Fuji created a niche for the X-Pro line to thrive. They made it substantially different from everything else they currently produce. I think they really created a perfect personal work camera. In most professional settings, it’s nice to have a rear screen easily visible. You might not look at it all the time, but when you need it, you need it. I attempted to use this camera in scenarios I would typically shoot it. I shot a wedding with it as well as just a weekend around with my wife and new baby. More often than not, when I’m checking the rear screen, I’m glancing at settings and quick compositions periodically. The small, rear LCD that emulates an old film box top gives me all the relevant information I need quickly, such as the exposure settings, white balance, and, of course, the film simulation modes. Image review you can do rapidly through the viewfinder if you need to, but I felt like a weirdo just looking through my camera clicking through images. In handling, the lack of a rear screen doesn’t bug me since all of the functions you need to shoot are adjusted via external dials and buttons. This is not a camera for everyone, though. If you’re a person that needs/wants to chimp, then folding the screen down to review images is a pain. It’s really meant to be used without thinking about studying images till later when you’re just sitting around. With that being said, I think this camera slots in really well as a fun, personal work camera. I would use this camera for the work that I do, but I also think I’m in the minority. Your thought process does change when you’re not cheating and looking at the screen, and it’s refreshing. I’m aware of all of the arguments for just getting a camera with a screen and turning it off, but the fact that it’s still there and easily accessible doesn’t give me the same feeling. If that’s your preference, then that’s fine. That means this camera isn’t for you. All this being said, who do I think this camera is for? I think it’s for film shooters who need a digital workflow and want something as close to that experience as they can get. I think it’s for professional shooters who want to use something very different from their “work” camera and want to take a step back in their personal work. I could go on and on. Honestly, you owe it to yourself to give the Fuji X-Pro3 a shot no matter what kind of work you shoot. It is a vastly different experience.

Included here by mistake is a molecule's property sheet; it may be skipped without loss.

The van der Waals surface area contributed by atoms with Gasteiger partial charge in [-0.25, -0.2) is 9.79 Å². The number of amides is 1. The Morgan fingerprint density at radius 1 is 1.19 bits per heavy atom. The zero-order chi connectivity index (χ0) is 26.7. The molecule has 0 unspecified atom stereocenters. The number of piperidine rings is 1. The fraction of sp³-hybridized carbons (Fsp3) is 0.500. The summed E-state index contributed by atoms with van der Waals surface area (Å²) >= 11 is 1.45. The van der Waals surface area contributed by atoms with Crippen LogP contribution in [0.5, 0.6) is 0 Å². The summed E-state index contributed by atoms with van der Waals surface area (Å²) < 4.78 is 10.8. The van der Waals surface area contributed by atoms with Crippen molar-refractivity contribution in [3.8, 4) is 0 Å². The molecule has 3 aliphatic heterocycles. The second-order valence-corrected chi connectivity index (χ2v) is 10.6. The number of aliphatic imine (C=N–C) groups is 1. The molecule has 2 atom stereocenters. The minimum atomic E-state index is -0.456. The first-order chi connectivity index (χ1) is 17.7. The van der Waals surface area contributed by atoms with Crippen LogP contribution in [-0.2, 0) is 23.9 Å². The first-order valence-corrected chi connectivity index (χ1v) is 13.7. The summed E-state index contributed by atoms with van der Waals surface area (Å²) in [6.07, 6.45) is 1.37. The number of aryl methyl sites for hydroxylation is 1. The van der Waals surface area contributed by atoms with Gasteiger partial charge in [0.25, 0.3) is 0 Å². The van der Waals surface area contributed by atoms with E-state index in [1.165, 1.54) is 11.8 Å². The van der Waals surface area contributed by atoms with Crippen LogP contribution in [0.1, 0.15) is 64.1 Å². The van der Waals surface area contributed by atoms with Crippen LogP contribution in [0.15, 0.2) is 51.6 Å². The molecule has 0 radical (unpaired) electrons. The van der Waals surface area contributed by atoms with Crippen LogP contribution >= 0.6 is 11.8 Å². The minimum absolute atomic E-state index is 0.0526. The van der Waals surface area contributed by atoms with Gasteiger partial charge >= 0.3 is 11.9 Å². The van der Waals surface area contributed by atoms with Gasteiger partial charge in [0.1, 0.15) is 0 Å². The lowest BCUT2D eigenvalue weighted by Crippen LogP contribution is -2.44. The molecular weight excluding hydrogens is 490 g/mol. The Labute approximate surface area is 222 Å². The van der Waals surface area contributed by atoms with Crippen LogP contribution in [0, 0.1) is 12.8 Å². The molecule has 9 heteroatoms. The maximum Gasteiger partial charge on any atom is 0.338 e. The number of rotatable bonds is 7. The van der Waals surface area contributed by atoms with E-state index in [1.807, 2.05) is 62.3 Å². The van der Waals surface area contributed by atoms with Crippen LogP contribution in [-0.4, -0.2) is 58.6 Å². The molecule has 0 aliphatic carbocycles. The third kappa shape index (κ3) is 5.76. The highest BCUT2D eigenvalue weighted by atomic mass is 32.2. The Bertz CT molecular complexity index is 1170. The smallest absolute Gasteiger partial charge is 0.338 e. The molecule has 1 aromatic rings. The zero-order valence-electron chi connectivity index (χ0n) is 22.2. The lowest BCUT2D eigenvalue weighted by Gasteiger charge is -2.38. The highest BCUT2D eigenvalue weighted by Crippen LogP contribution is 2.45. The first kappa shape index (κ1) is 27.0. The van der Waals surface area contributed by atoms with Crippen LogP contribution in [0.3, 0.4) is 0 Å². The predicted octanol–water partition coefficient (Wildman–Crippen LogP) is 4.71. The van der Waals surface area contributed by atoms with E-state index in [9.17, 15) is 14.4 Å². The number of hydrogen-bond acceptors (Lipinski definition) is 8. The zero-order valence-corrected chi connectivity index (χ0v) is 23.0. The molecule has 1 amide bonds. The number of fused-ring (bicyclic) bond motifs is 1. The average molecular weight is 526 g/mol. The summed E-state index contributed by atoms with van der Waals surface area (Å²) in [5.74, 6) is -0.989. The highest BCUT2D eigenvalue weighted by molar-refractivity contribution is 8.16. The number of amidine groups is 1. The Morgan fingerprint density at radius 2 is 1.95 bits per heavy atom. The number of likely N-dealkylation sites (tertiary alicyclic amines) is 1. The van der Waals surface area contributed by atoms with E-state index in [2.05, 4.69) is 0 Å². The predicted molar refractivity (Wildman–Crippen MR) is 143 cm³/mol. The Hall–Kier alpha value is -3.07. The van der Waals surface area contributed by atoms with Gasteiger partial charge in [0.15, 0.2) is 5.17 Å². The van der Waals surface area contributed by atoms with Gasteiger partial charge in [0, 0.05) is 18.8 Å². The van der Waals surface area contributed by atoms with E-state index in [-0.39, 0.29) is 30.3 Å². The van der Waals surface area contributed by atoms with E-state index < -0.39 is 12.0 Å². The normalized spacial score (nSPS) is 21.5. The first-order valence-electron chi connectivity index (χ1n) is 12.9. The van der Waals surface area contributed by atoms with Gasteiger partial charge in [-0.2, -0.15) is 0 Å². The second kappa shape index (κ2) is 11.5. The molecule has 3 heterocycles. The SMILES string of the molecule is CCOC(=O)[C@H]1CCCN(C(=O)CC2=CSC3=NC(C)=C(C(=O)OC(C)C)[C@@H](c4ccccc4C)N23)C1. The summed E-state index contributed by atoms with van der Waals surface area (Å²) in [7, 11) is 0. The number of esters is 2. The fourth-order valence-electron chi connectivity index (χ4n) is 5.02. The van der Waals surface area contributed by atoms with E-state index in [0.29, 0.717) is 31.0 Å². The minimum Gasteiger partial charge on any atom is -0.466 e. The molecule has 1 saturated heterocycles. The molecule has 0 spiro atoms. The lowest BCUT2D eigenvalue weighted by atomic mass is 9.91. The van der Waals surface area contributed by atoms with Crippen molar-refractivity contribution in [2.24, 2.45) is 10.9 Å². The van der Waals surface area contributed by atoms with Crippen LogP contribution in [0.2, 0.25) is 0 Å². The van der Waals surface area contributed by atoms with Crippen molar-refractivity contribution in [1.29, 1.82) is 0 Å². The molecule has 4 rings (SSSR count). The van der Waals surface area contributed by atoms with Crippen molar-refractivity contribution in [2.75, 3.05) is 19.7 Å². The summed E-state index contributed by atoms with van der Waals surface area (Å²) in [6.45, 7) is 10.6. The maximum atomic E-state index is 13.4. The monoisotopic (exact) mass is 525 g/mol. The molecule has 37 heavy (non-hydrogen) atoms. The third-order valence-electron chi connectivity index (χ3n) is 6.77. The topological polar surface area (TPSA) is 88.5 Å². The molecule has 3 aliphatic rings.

The last thing I want to touch on briefly is some ergonomic and material changes. Since Fuji all but eliminated the rear screen, they also eliminated the D-Pad, which gave me a little trouble at first when I was going through my set up process, but after a while, it became a non-issue. They also added touch screen functionality, which I like. Generally, I think touch screens are annoying because I always seem to bump them with my nose (left eye shooters know the struggle), but since there is no screen, it’s implemented well. Otherwise, all the functions of the X-Pro2 are in the same general places. The Fuji X-Pro3 gets rid of the magnesium chassis of the X-Pro2 in favor of lighter and stronger titanium top and bottom plates. It also comes in 3 colorways. The standard black finish has a different finish that doesn’t show fingerprints as much. Then there are two “dura” colors: Dura Black and Dura Silver. These are finished with a new process that makes them scratch resistant. Before you ask, no, we only rent the regular black finish. Although, if we got some Dura Silver models in, I wouldn’t be mad about it. They look similar to the Contax G1 and G2 of old.
In closing, I think Fuji knows that sometimes it’s the experience of shooting a camera that often can be more important than the images you make. That’s what Fuji is selling with this camera: an experience that is different than almost any other camera on the market. Whether or not that experience translates to different and/or better images are going to depend entirely on you. In that sense, I don’t view this camera as an upgrade from a Fuji X-Pro2 but a new camera entirely. Some people are going to hate and not understand the design choice, but I must say that you owe it to yourself to at least give it a shot. You might enjoy it.
Author: Brennan McKissick
I’m Brennan and I’m a photo expert in the Nashville office for Lensrentals.com. I have a background in street and documentary photography and also work as a wedding photographer part-time throughout the Southeast.